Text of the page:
“Analyze your data” with Daricus Releford
Fundraising: Many people in our black community think they have to do everything themselves but in order to run a tech company, you need help or you won’t make it. Fundraising and investors are major key players on this journey of building a tech company.
Support of friends and family: They will be your first customers. They will tell you critical things that are wrong with your plan. They are part of that foundation and love that you need to keep going.
As a part of my series about “Lessons From Inspirational Black Men In Tech”, I had the pleasure of interviewing Daricus Releford.
Daricus, CEO of StoreCash, is a serial entrepreneur who started his first business at age 12 and earned $3,800 per summer in order to financially help his military mom compensate for his father’s drug addiction. At 14 years old, he started a hot dog cart that generated $6,000 on weekends, and in college, started an online business that went from $25,000 to a multi-million dollar business featured on Steve Harvey show, Kiplinger Magazine, and several other news outlets. Seeking funding and an expansion of the business, Daricus drove from Pennsylvania to Silicon Valley where he landed jobs at Apple, Facebook and Google and ultimately founded StoreCash, the Venmo for the unbanked.
Thank you so much for joining us in this interview series! Before we dive in, our readers would love to learn a bit more about you. Can you tell us a story about what brought you to this specific career path?
With a love for tech, I drove across the country to Silicon Valley and landed jobs at major tech companies. One day, my nephew called from Nebraska and asked me to send him money for his laptop. I found out that not only did he need to be 18 years old or older, but he also needed a bank account to receive and use the funds. It got me thinking, “I can build a tech company to fix this problem.” And that’s when StoreCash was born.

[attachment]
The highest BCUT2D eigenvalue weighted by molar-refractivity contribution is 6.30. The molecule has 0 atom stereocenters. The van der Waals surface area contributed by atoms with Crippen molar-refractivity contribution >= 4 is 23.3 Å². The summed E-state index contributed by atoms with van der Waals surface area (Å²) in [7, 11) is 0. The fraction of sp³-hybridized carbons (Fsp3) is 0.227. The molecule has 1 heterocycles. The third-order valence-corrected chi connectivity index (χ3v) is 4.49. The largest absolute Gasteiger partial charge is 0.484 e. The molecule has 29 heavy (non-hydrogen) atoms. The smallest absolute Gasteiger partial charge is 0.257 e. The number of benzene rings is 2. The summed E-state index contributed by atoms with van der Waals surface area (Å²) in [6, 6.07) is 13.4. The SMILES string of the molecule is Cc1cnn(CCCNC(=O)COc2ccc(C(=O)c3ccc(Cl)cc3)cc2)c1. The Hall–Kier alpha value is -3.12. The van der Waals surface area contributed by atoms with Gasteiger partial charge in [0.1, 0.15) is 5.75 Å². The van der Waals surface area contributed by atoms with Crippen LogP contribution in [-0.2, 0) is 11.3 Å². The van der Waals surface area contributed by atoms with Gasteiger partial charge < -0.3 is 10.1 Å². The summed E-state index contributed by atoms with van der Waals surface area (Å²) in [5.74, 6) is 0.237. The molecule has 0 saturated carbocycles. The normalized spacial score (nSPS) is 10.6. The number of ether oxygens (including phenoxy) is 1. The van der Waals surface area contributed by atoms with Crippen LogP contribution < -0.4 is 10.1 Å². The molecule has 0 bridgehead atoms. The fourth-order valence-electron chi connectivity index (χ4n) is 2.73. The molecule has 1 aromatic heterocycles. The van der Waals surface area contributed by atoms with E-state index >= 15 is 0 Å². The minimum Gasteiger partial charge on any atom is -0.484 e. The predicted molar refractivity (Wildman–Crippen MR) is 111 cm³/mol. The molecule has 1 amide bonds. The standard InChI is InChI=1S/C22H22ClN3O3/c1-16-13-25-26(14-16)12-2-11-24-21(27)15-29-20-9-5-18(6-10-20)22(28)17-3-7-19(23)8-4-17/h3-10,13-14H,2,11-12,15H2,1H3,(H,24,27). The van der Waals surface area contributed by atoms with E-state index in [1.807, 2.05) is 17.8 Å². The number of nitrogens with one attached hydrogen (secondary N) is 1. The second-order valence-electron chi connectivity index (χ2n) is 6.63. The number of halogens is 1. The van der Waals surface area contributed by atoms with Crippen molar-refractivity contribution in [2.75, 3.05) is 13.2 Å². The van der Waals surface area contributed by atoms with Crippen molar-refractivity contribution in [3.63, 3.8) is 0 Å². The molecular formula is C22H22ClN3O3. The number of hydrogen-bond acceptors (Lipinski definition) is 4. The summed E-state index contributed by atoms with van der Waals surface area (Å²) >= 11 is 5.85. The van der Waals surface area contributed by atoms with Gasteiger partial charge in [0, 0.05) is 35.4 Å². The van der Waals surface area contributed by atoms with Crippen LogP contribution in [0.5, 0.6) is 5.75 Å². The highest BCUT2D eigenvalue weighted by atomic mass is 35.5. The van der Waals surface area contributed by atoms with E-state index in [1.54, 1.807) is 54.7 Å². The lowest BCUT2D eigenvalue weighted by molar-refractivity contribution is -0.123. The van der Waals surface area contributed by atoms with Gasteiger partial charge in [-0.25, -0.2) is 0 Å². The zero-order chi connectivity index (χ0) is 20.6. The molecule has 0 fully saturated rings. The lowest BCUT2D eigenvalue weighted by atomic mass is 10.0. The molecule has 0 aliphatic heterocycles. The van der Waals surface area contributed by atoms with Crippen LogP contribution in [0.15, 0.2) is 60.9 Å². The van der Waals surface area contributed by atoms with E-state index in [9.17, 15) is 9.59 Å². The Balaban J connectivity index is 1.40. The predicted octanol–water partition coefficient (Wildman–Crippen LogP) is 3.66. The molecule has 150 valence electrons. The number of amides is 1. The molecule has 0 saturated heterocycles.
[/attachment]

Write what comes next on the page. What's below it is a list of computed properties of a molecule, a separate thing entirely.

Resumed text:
Can you share the most interesting story that happened to you since you began at your company?
The most interesting story is how I met my co-founders in an Uber. One day I was in an uber and made a friend named Venkat. After a quick Google search of me, he believed in my vision from that one car ride and introduced me to more of his friends who are now my co-founders.
Can you share a story about the funniest mistake you made when you were first starting? Can you tell us what lesson you learned from that?
The funniest mistake I made was thinking I could build an app in 3 months which ended up turning into 9 months with still many bugs and iterations that needed to be done. I learned to never complain about app bugs ever! haha but really, everything down to a back button requires a lot of coding and to be cognizant when developing applications.